World of Warcraft's fictional in-game currency of gold, silver, and coppers is now worth more than the real life Venezuela's bolívar fuerte.
Last month a Venezuelan WoW player noticed the similarities between the Venezuelan black market exchange rate and #WorldofWarcraft's gold prices. At the time, the #WoW prices had just edged out Venezuela's currency, at ~8385g versus 8493.97 Bs.F per USD. Now the difference is even higher. Earlier this week it was 16,480 Bs.F in Venezuela for each US dollar, while WoW's gold was hovering around 7000g per USD.
The gold prices have stayed more or less the same, ranging between 7038g and 7442g over the course of the past couple days. Venezuela's bolívar fuerte, on the other hand, has been bouncing from 10,000 to 16,000. It's currently at 10,387 Bs.F per USD.
How Is This Possible?
It's a combination of a couple things: a failing economy, a successful MMO with in-game inflation, and the black market exchange rate.
If you look at Google's currency converter, you may notice that it's showing a much lower number for Bs.F per USD, approximately 10. This is from the fixed exchange rate the government put in place. The real exchange, rate, however, lives on the black market and is over 1,000 times that. Most Venezuelans use the black market to exchange their currency — it's much easier and worth more for those who are paid in USD. DolarToday tracks the black market rate on a daily basis. Two years ago the black market exchange was only 408 Bs.F for each US dollar. Falling oil prices and food shortages have contributed to the dropping economy, reducing the worth of the bolívar fuerte even more.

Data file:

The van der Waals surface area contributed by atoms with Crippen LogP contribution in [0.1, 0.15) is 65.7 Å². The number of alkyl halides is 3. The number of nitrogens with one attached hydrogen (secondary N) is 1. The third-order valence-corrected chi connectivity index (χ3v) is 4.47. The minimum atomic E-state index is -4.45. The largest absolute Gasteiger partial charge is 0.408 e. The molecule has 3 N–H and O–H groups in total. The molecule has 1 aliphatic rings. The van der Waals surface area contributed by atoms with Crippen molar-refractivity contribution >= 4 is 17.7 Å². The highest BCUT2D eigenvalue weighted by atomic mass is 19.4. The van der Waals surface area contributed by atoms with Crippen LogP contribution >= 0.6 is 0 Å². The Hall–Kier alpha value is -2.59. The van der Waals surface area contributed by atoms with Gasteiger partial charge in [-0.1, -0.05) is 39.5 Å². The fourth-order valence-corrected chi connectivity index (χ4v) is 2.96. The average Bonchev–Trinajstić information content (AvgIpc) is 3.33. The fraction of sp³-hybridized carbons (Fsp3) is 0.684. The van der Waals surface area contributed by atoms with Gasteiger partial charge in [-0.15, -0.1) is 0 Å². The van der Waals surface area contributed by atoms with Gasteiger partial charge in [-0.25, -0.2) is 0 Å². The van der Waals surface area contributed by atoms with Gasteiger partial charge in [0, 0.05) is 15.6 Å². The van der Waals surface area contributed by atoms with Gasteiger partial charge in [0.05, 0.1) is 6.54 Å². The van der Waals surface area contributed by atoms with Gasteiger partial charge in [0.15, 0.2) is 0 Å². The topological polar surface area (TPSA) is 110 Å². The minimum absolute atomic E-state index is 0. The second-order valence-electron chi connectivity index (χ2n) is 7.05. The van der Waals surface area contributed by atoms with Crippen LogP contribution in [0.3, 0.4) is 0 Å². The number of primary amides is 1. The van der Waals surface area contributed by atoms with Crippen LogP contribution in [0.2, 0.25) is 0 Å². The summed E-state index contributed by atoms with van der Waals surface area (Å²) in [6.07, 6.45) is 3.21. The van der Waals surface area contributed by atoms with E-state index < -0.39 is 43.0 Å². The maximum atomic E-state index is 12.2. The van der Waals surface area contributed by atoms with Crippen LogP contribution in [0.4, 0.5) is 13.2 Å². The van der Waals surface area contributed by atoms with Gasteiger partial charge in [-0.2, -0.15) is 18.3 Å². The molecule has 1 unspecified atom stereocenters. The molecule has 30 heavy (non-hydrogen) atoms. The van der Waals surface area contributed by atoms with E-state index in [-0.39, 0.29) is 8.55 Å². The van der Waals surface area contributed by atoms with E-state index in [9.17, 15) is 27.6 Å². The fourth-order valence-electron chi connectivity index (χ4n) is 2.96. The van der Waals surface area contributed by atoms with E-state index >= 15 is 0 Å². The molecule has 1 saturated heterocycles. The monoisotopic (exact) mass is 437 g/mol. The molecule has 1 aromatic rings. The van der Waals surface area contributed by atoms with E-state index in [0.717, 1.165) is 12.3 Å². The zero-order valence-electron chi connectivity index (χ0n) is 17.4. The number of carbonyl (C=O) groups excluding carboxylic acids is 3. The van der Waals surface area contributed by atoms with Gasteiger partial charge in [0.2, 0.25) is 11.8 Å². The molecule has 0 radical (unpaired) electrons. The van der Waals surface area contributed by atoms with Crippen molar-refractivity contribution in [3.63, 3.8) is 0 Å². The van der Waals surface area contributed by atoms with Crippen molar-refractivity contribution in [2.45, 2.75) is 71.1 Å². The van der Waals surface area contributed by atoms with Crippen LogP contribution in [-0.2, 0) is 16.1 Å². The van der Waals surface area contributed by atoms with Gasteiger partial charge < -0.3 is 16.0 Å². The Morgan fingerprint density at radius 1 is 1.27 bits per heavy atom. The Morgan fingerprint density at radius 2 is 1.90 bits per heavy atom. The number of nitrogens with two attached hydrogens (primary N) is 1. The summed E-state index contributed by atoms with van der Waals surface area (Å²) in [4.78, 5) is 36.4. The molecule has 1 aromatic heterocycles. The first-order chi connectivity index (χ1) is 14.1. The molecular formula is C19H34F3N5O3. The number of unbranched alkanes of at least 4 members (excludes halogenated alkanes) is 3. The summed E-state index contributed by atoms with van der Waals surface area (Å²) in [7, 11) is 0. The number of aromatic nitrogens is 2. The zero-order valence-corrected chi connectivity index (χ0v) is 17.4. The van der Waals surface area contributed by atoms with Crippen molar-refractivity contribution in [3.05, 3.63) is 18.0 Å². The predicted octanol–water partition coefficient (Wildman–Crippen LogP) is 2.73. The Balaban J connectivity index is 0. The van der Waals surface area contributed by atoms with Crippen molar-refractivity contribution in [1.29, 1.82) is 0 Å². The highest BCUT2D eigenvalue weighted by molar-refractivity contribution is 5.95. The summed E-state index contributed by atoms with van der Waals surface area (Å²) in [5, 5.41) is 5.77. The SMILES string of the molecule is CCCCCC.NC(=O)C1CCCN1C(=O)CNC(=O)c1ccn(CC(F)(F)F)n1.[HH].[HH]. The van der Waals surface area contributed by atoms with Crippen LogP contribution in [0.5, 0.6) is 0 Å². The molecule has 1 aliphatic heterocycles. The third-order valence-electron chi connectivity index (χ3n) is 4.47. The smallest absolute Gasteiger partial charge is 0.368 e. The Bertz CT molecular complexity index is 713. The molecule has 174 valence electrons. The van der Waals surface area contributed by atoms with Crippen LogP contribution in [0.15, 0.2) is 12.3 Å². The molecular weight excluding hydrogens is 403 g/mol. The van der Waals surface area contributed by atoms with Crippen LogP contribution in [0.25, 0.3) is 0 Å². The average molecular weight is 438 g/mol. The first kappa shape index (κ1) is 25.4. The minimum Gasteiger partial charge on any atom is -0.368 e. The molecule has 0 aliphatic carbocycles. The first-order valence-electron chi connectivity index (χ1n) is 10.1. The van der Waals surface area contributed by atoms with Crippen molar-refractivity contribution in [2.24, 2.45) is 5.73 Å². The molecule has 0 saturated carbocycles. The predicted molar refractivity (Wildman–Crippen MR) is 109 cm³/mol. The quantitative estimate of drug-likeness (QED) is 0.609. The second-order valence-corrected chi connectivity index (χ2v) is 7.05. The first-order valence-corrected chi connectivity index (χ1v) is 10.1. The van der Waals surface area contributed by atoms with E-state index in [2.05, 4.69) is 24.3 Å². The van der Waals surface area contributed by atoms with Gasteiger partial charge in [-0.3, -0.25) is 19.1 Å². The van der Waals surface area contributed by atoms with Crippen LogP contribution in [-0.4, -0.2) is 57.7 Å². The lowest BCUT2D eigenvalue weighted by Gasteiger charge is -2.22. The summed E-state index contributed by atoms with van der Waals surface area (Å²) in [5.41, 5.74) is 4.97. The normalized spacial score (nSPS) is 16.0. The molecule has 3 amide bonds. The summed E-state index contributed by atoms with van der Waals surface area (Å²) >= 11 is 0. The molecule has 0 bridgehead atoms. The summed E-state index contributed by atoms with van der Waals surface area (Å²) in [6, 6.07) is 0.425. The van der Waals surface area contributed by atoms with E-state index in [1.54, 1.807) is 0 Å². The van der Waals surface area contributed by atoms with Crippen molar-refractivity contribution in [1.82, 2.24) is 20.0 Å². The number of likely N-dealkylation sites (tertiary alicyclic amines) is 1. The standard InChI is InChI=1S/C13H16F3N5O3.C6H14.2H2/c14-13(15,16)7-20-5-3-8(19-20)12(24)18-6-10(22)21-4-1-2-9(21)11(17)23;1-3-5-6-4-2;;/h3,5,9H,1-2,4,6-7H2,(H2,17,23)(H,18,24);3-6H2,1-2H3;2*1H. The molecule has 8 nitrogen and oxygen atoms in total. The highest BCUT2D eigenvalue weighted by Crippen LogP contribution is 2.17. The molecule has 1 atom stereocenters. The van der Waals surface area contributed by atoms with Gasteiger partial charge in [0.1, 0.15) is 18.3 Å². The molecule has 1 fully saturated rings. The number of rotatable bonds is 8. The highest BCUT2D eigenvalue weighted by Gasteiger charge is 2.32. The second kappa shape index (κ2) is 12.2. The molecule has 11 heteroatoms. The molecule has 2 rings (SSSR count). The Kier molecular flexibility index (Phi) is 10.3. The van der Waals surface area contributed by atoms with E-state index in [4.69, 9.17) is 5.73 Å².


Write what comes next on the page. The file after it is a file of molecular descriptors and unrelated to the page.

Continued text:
Blizzard's Currency Rises
The #WoWToken rises and falls depending on what Blizzard's games are doing. When the WoW Token was first introduced two years ago, it could only be used to redeem a month of subscription time equal to $15. While gold was hard to come by in WoW's early years, the 12 years it has been out and the game's inflation have made players very wealthy. During the previous expansion it was very easy to make gold and players had a lot just sitting around.
Blizzard's introduction of the WoW Token provided a way to get that gold out of the economy and make #Blizzard a little more money as well. Tokens purchased by players to sell for gold are $20, which are then redeemed by other players for $15 worth of gametime. Blizzard makes an extra $5 for every WoW Token they sell.
Earlier this year, Blizzard added the option to trade the WoW Token for $15 worth of Battle.net balance in addition to the subscription option. The price skyrocketed from 60k gold to 120k gold. The WoW Token has ended up propping up their other games and allowing players to buy cosmetic items with their gold. Players are more likely to spend the gold for skins and mounts, and Blizzard makes more money than if the players bought microtransactions outright. Each game promotion, whether it's the Summer Games in Overwatch, new skins in Heroes of the Storm, or the Necromancer DLC in Diablo 3, makes the gold price increase.
Other Games Don't Compare
Other games have currencies too, but it's much harder to track their worth. Perhaps the most famous, and the one that started it all, is the PLEX system in #EVEOnline. EVE's economy and currency is player-driven and it's famously volatile. Because of the amount of trading and fluctuating going on within the economy, before even factoring in real money, prices can be wildly inflated. At one point the most expensive ship was valued at 120b ISK (EVE Online currency), equal to $7600 USD.
The Currencies May Even Out Again
Unfortunately, given Venezuela's economic turmoil, it's unlikely that the worth of their currency will rise in the near future. WoW, on the other hand, may not stay in the top spot for long. The gold price slowly keeps rising but so far it has been limited to Blizzard games and low-priced cosmetic items. With #Destiny2's inclusion in the Blizzard Launcher, there's going to be a flurry of activity to buy WoW Tokens to pay for the game with Blizzard Balance. At 4 WoW Tokens apiece to buy the game, and with supply limited in the face of a surge in demand, it wouldn't be a surprise to see WoW's gold compete with Venezuela again.
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